This is the Moto 360 Sport, it's one of the few smart watches to include GPS, which as a runner I really like.
It allows me to measure pace and distance when running without having to carry my smartphone.
The watch also uses a new display technology that helps keep it visible whether in direct sunlight or indoors.
But really the good ends there.
The watch is powered by Android wear so it can display notification from your iPhone or android device and personalize cards with information on things like weather or the traffic.
But Android wear's still feels like in a work in progress.
As a running watch, I actually like the Moto 360.
But the more I use it, I became frustrated.
The watch features an optical heart rate sensor and provides a lot of post running data And Motorola's built in Moto body app handled everything really well, including activity tracking for things like steps and calories burned.
But the app is missing some features.
There's no auto pause or interval training.
There's also no way to manually create a lap.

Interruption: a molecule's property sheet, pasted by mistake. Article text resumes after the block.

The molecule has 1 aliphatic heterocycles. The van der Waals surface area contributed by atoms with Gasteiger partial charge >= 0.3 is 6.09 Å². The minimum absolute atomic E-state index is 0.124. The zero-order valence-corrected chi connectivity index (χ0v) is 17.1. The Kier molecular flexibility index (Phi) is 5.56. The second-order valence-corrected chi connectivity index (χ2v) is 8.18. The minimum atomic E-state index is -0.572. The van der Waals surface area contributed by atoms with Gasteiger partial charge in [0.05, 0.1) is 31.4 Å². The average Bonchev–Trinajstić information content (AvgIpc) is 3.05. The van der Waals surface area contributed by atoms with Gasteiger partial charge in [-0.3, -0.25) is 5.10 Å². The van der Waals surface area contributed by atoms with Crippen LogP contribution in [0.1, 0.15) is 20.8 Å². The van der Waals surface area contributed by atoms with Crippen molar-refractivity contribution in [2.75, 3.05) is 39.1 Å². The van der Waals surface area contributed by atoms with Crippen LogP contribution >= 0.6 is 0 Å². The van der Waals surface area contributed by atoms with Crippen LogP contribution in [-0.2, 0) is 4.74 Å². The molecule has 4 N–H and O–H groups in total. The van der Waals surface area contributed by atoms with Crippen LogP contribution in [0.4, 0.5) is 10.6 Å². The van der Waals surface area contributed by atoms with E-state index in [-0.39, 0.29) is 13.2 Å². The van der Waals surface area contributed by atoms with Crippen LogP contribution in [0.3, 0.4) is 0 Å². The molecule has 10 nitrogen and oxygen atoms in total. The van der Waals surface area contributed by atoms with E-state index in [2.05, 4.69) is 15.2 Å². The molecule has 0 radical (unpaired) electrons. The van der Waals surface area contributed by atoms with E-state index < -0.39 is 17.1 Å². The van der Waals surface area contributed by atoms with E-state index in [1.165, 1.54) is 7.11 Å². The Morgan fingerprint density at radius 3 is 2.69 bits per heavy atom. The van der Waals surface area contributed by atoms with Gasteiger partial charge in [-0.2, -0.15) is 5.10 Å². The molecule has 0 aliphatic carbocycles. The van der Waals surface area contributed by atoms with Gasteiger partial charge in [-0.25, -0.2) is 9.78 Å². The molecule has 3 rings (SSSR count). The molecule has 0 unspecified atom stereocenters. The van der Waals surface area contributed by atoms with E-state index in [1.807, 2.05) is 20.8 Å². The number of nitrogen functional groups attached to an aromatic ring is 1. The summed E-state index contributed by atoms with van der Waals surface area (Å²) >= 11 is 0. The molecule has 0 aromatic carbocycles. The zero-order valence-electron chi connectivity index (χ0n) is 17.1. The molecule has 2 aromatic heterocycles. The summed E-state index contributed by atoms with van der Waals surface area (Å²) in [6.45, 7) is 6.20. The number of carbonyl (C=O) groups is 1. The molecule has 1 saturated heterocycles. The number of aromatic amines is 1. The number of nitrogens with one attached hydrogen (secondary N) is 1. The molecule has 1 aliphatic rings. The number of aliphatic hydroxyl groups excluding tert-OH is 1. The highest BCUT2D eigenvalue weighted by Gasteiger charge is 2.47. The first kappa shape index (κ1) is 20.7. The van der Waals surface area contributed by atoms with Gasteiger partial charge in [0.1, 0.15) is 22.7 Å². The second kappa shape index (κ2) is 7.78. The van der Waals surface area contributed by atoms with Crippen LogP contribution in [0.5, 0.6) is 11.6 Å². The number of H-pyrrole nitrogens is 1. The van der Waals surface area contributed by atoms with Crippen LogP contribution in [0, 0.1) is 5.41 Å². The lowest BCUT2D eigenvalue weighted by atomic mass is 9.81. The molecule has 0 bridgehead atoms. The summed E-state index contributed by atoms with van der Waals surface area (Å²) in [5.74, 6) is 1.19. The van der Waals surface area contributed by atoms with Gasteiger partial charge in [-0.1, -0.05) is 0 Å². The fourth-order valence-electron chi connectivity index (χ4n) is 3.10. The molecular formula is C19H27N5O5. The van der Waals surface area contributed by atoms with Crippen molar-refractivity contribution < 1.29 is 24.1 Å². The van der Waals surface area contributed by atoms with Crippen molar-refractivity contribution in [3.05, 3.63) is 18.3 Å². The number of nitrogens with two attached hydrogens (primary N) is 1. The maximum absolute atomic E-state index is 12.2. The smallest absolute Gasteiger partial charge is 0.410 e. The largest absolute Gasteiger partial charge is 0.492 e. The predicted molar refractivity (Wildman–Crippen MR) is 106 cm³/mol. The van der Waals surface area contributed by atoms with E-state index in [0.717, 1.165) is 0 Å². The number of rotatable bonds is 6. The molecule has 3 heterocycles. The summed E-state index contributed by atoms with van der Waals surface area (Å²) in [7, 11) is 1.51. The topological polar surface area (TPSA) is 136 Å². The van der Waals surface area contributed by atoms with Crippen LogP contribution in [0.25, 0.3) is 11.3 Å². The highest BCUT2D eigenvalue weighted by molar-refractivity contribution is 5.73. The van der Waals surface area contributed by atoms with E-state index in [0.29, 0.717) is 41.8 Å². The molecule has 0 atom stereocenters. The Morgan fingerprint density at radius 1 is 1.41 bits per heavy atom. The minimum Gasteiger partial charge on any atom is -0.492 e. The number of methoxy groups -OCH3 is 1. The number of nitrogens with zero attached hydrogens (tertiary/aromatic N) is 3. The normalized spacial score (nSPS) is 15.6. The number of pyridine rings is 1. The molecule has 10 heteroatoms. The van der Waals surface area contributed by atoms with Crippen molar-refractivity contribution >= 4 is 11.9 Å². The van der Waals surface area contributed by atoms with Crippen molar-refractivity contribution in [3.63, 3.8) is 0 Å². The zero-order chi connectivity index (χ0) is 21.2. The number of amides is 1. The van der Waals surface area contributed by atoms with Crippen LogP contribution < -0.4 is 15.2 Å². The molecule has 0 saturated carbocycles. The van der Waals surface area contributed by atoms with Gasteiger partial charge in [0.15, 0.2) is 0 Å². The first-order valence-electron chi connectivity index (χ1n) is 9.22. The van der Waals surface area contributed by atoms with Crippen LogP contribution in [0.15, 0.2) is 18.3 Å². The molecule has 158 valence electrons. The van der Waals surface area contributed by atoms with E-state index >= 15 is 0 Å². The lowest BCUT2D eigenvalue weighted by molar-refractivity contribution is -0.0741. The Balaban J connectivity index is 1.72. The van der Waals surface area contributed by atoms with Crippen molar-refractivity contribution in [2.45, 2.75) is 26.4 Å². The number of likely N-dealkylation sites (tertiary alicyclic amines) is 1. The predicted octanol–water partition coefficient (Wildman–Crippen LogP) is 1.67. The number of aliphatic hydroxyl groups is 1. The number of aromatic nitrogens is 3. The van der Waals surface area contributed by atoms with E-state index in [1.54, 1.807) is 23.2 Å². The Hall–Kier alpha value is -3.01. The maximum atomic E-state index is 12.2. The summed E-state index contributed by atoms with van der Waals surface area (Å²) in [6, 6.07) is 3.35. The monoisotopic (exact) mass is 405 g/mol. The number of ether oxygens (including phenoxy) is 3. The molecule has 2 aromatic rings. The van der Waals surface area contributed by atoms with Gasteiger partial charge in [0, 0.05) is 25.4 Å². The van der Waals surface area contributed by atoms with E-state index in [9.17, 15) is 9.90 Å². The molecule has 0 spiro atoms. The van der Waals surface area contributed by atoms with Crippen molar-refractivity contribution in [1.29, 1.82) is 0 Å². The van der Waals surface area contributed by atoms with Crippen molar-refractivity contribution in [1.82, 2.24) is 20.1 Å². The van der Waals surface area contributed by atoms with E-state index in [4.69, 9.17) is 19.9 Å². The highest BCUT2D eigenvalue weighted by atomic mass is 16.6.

Pressing the side button simply brings you back to the home screen.
It's very frustrating.
To pause the watch during a run you actually have to double tap the screen.
It's not practical whatsoever.
The watch also isn't waterproof so you can't wear it in the shower or the pool.
As for battery life?
Well, you will have to charge it daily.
It wouldn't even last me 12 hours on days I went for a run, which is completely unacceptable.
With an active GPS signal, you would be lucky to get four hours.
Many running watches tend to last more than ten hours.
The Moto 360 Sport is available for $300 in the US, which is quite high given its limitations.
Overall you're just better off buying a traditional running watch that has some sort of smart features.
For more information, check out my full review over at Cnet.com, I'm Dan Graziano from CNET and that was a first look at the Moto 360 Sport.